Blame

Who’s to blame when things don’t go like you wanted, hoped for, expected, were used to and/or comfortable with?  Blame is an interesting thing!  Some have said we live in a culture of blame, i.e. we are looking to assign blame and are not looking for someone to be responsible.

Ask.com has the following definition for blame culture: Blame culture is a set of attitudes characterized by an unwillingness to take risks or accept responsibility for mistakes because of a fear of criticism or prosecution. People blame each other to avoid being reprimanded or put down.100723-F-6655M-008.JPG

Right now my thoughts go to the general unwillingness people have to accepting responsibility for life-impacting outcomes that are undesirable or negative, even though you had a hand in creating or bringing them about.  This is also a part of the blame culture.  Usually the people who “get the blame” for things happening that are undesirable are those in charge…. Doubtless, some responsibility for outcomes lies with those in charge.  But does it all lie there?

It occurs to me that people who feel like they are victims, unable to initiate change for the better, have few options in relating to the world around them.  “I am helpless, and you are responsible!”, might be something overheard in the silent self-talk of a person in this state of mind.

But is this reality?

When you are raising children you have a lot of time to think about and discuss the subject of responsibility.  I don’t want to say I have harped on this with my kids, but I have tried to maintain and transmit a constant idea about a healthy sense of responsibility.  One of my core mantras on this subject is:

You cannot be responsible for what your sibling (or co-worker, or boss, or friend, etc., etc., etc.) has done, only what you do (or in some cases, how you responded to what they have done.)  Get my drift?  Of course, this is on the subject of direct and personal responsibility.  In family relationships we are often dealing with cause and effect!  You did this, so I did this!!  But we are all, individually, trying to grow beyond a life of impulse, right?

You will be responsible for what you have done, and others will be responsible for what they have done.   You will be responsible for your reaction or response to what others have done.  They will own their responses.  Tho it seems simple enough, I realize that doesn’t make it easy.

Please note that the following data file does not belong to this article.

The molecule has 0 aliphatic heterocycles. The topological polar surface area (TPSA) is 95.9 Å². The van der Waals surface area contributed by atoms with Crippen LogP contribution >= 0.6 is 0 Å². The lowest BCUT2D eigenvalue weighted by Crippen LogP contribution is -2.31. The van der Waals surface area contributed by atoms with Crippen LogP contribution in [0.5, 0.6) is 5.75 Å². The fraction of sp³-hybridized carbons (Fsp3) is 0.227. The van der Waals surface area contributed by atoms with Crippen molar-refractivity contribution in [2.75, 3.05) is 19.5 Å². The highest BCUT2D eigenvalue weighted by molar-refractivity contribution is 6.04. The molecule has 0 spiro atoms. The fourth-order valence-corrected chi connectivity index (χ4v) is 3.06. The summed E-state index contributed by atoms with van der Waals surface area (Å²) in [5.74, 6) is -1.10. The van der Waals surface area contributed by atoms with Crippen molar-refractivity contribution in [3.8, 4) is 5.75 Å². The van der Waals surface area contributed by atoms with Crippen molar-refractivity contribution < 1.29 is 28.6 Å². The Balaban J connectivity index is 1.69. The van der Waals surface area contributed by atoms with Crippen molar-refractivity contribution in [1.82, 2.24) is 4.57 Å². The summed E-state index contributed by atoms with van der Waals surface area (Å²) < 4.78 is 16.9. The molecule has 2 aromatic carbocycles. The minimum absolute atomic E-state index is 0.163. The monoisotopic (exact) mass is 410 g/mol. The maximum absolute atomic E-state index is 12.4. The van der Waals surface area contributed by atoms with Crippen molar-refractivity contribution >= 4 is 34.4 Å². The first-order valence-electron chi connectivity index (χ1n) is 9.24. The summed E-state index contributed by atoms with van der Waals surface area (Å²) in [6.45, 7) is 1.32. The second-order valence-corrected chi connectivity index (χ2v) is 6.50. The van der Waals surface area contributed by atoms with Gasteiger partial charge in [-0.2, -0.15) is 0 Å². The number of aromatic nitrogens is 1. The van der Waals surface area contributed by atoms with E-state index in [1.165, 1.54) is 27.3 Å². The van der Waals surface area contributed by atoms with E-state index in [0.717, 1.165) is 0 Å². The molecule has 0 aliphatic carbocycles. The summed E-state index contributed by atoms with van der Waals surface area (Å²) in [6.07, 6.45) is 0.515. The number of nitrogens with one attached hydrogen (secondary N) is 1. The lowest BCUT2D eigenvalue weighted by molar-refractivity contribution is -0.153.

As a leader, prepare yourself to disappoint and be disappointed. Gird up your mind for this.  You will do things that others don’t like, you’ll make mistakes, things that leave people worse off, etc.. Others will also do this to you.  If and when it happens, own any part you may have in it.  And ask for forgiveness.  And do better next time.  And be gracious to the ones who have done and will do it to you.  Until you do these things you will make little progress toward maturity.

2 Replies to “Blame”

  1. Good thoughts!

    Your post made me think of a couple different things. One is a concept called the locus of control. Amanda told me about this because she was studying in psychology. Check it out here: https://www.boundless.com/psychology/personality/social-cognitive-perspective/the-difference-between-an-internal-and-external-locus-of-control/
    What you were saying about people being responsible for their own response sounds like it would be related to having an internal locus of control, knowing that you control at least yourself.

    The idea that I am responsible for what I do and I cannot control you is also related to choice theory, (see the 10 axioms on this page):
    http://en.m.wikipedia.org/wiki/Choice_theory

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